July 26 – ReBecca Foster – “Early Cretaceous Fossils from Moab and Their Dispersal From Europe.”
While it is generally thought that the ancient landmass of Pangaea was completely broken apart by the end of the Jurassic Period (~145 million years ago), paleontologists have recently discovered animals, such as the sauropod dinosaur Mierasaurus, and the mammal-like Cifelliodon, who have ancestors that suggest they originated outside of North America. These animals would have immigrated to North America across a land bridge during a time of lower sea levels during the Early Cretaceous, as the two continents began to move away from one another. This suggests that the breakup of the ancient landmass Pangaea continued for about 15 million years later than previously thought, and migrations of both dinosaurs and mammals were occurring during the Early Cretaceous (145 to 101 million years ago). Come learn about how these important fossils from Southeastern Utah have ties to Europe and Asia.
August 2 – David Boye – “Instrumental Acoustic Guitar National Park Tour.” Experience the mystery and magnificence of the National Parks through the instrumental guitar of composer, musician, and past National Park Artist In Residence, David Boye. This performance mixes music and talk as Boye discusses and plays music composed through the National Park Artist In Residence program inspired by the wild beauty of the wilderness of the west.
August 9 – Robert Anderson – “Soundscapes: How Noise Pollution Influences Wildlife Patterns and Visitor Experience Within Canyonlands NP.” Beep Beep Beep! Tweet Tweet! Sounds are all around us and play an important role in our experience with the landscape. The National Park Service is beginning to understand the relationship between sound and the resources within the park. By preserving the natural sound we all can enjoy our national wonders a little more.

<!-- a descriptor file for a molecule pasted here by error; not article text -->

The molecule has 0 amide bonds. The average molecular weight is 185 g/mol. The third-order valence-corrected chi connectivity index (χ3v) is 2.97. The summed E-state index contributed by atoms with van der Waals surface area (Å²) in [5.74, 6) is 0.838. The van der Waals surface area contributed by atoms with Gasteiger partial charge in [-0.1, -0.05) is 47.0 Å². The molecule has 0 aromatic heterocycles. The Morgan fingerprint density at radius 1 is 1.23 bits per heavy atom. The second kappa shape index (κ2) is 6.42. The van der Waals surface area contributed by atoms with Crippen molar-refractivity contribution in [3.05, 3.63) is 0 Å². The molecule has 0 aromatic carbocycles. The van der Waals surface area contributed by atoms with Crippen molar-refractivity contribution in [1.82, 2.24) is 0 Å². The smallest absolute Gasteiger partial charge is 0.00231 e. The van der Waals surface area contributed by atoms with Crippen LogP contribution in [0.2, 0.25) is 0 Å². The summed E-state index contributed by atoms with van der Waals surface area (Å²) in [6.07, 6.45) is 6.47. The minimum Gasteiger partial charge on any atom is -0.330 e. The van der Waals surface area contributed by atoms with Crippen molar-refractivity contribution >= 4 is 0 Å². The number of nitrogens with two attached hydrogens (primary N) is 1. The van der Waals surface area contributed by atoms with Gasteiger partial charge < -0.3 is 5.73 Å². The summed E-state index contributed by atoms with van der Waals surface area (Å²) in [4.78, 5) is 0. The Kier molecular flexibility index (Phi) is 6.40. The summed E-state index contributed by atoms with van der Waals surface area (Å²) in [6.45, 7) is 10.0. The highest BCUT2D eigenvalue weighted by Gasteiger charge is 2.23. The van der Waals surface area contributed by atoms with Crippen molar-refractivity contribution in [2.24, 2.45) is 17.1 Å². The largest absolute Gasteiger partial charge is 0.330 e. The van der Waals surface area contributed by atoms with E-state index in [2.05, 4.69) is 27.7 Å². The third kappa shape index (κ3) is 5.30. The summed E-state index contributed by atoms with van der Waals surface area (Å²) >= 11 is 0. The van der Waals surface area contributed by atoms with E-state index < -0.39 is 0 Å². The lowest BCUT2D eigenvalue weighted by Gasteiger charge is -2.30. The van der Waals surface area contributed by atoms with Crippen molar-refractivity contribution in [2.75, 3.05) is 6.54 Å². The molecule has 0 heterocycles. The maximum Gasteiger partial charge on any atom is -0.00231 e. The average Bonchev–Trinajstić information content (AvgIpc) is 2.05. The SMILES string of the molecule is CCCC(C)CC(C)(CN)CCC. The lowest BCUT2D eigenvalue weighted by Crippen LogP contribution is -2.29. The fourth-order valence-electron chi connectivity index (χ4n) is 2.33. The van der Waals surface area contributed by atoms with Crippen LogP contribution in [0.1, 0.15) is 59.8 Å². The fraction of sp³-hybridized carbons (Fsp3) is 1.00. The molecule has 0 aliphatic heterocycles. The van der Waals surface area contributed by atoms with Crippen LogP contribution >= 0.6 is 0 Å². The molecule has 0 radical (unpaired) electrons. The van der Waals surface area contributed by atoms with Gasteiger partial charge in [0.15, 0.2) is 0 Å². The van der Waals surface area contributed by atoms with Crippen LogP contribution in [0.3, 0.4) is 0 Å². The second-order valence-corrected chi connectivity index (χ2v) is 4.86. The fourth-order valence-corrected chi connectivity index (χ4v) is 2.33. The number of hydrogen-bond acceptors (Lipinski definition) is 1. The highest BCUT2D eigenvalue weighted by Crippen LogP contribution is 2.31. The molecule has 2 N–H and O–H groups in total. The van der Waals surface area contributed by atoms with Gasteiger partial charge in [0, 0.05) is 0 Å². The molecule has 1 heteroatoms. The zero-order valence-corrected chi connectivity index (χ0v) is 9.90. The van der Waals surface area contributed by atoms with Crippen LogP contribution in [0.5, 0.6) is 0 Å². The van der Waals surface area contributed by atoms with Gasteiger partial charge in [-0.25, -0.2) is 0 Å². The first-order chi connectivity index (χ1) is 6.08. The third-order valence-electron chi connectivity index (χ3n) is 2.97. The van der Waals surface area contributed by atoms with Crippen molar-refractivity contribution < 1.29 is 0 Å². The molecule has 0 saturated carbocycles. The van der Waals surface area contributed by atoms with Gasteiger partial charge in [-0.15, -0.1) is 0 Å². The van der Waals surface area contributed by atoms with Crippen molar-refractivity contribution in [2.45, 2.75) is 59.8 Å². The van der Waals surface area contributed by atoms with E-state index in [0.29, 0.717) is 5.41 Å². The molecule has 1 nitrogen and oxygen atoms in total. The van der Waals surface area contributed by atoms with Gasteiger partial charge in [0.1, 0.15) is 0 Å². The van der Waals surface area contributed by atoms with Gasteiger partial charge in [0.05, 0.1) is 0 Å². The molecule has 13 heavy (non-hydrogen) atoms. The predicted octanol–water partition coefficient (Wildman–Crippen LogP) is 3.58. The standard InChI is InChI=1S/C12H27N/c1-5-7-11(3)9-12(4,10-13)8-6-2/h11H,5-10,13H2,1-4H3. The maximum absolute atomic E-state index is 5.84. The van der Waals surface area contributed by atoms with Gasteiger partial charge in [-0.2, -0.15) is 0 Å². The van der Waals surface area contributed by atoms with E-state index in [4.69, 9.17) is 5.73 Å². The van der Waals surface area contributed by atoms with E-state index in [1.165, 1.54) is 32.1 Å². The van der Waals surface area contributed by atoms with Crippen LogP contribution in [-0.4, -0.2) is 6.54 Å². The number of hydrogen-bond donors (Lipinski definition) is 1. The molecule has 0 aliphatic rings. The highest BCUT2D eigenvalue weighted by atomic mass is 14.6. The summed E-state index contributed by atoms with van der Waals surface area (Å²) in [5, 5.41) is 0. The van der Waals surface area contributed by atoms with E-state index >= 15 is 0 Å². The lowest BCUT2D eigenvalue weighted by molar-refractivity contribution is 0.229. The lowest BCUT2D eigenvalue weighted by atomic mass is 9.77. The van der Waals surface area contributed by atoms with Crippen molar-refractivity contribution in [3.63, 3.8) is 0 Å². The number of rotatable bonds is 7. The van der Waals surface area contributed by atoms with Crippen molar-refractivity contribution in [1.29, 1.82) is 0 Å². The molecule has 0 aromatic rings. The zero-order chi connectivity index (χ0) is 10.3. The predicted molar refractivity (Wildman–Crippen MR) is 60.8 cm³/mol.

August 23 – Michael Matthes – “Message in a Bottle.” In the summer of 1977, the twin spacecraft Voyager 1 and Voyager 2 set off on a journey to explore the intriguing worlds of our solar system. The mission yielded scientific discovery and connected people to the cosmos. On board the spacecraft was a golden record designed to communicate the story of Earth to extraterrestrials. The record, like a message in a bottle, carried sounds and images to portray the diversity of life and culture on Earth. What messages would you send into the Universe and how do you think they’ve changed since 1977?
August 30 – Randall Irmis, Ph.D –“The Beginning of the Age of Dinosaurs in Southeastern Utah.” The Triassic Period was a dynamic time in Earth’s history, witnessing mass extinctions, major climate change, and the origin and early radiation of dinosaurs. Though the Late Triassic is well documented in other parts of North America, it is poorly understood here in Utah despite being recorded in extensive outcrops of the multi-colored Chinle Formation. Dr. Irmis will discuss recent fossil discoveries from the Chinle Formation in southeastern Utah made by a collaborative field project between the Natural History Museum of Utah and St. George Dinosaur Discovery Site. These spectacular fossils include diverse bony fishes, giant flat-headed amphibians, large crocodile-like aquatic reptiles, and fossil trackways of Utah’s earliest dinosaurs. This project is partially funded by Canyonlands Natural History Association.